CURRY. The term "curry" is an Anglicized spelling of Tamil kari, a general term for any spiced sauce, or in some south Indian dialects, an old word for black pepper. There is no fixed recipe for curry, and the Indians themselves generally refer to this broad range of spice preparations as masala, such as the powdered garam masala of the north, chat masala (tart and salty), kala masala (black curry), and dhansak masala (hot Parsi curry). These can be blends of powdered or whole spices and seasonings, wet or dry mixtures, mild or hot, depending on preference and regional style of cooking. As a rule, northern Indians favor dry powders, while in the South, pastes are more common. Most Indians prefer to make their spice mixtures fresh from raw or green ingredients, and this is one reason why recipes prepared in India taste so differently when made abroad.
However, curry, not masala, is now used the world over as a symbol for the spicy food of India, and especially for flavorings made for export, with powders based on such key ingredients as ground mustard seed, turmeric, coriander, cumin, and fenugreek. Cinnamon, cardamom, and chili peppers may also be added, as well as a variety of other flavorings. Most commercial curry powders are yellow, due to turmeric, a spice often connected with magic and ritual in traditional India. In spite of their universal appeal, spicy foods were condemned by most of India's ancient religions and forbidden to those seeking an austere and virtuous life. Curried foods were, therefore, equated with luxurious living.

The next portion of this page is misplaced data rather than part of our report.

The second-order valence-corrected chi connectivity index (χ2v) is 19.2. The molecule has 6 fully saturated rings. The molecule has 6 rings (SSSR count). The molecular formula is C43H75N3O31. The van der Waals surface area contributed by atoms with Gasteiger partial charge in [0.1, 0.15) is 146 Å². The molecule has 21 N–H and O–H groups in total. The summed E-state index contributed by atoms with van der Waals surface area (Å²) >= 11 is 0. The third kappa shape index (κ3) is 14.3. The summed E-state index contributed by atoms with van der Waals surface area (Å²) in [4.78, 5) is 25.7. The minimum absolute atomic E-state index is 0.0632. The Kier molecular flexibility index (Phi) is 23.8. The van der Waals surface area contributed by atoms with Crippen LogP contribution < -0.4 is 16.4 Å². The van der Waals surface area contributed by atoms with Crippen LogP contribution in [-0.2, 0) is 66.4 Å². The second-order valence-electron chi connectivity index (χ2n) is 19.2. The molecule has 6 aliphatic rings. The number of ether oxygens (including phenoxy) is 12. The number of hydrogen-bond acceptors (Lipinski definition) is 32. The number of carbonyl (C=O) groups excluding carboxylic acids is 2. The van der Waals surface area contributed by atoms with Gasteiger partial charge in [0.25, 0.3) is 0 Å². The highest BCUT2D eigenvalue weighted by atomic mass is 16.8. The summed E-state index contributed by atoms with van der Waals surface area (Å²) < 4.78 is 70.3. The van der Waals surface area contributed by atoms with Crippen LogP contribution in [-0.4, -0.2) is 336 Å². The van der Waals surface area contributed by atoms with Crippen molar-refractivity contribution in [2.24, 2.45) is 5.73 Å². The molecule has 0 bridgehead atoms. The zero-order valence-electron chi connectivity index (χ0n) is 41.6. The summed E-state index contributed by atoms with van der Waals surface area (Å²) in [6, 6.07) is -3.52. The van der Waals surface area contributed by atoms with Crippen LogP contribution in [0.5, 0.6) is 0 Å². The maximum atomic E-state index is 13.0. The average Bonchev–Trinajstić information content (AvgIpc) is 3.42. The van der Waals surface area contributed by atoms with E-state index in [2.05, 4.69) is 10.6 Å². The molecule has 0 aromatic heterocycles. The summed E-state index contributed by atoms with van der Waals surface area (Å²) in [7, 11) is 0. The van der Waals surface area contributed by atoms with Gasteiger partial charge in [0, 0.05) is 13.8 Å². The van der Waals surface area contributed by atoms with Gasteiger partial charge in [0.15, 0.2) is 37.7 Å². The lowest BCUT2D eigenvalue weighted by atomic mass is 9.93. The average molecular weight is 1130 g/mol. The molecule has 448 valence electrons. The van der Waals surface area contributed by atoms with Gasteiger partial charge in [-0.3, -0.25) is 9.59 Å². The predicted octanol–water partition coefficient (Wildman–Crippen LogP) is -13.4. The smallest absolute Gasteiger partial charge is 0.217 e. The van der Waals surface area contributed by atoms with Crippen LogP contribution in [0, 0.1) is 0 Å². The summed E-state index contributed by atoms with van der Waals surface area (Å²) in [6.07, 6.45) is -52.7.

Judging from the poems extolling them, the concept of serving a spicy sauce over rice is extremely old in India—there are references to crab and vegetable curries from ancient Jaffna in the south, but the term "curry" was not used to describe them. The Portuguese may have been the first Europeans to mention this type of cookery as early as 1502, but it was the Greek and Roman traders who first encountered it many centuries earlier. The traders are mentioned in Tamil accounts, which make it clear that they were quite fond of south Indian cookery, at least along the coast where they had established trading ports. The use of spice mixtures to flavor sauces, however, was not strange to either the Greeks or Romans, and such common curry herbs as cumin and fenugreek were actually introduced to India from the Mediterranean at a very early date.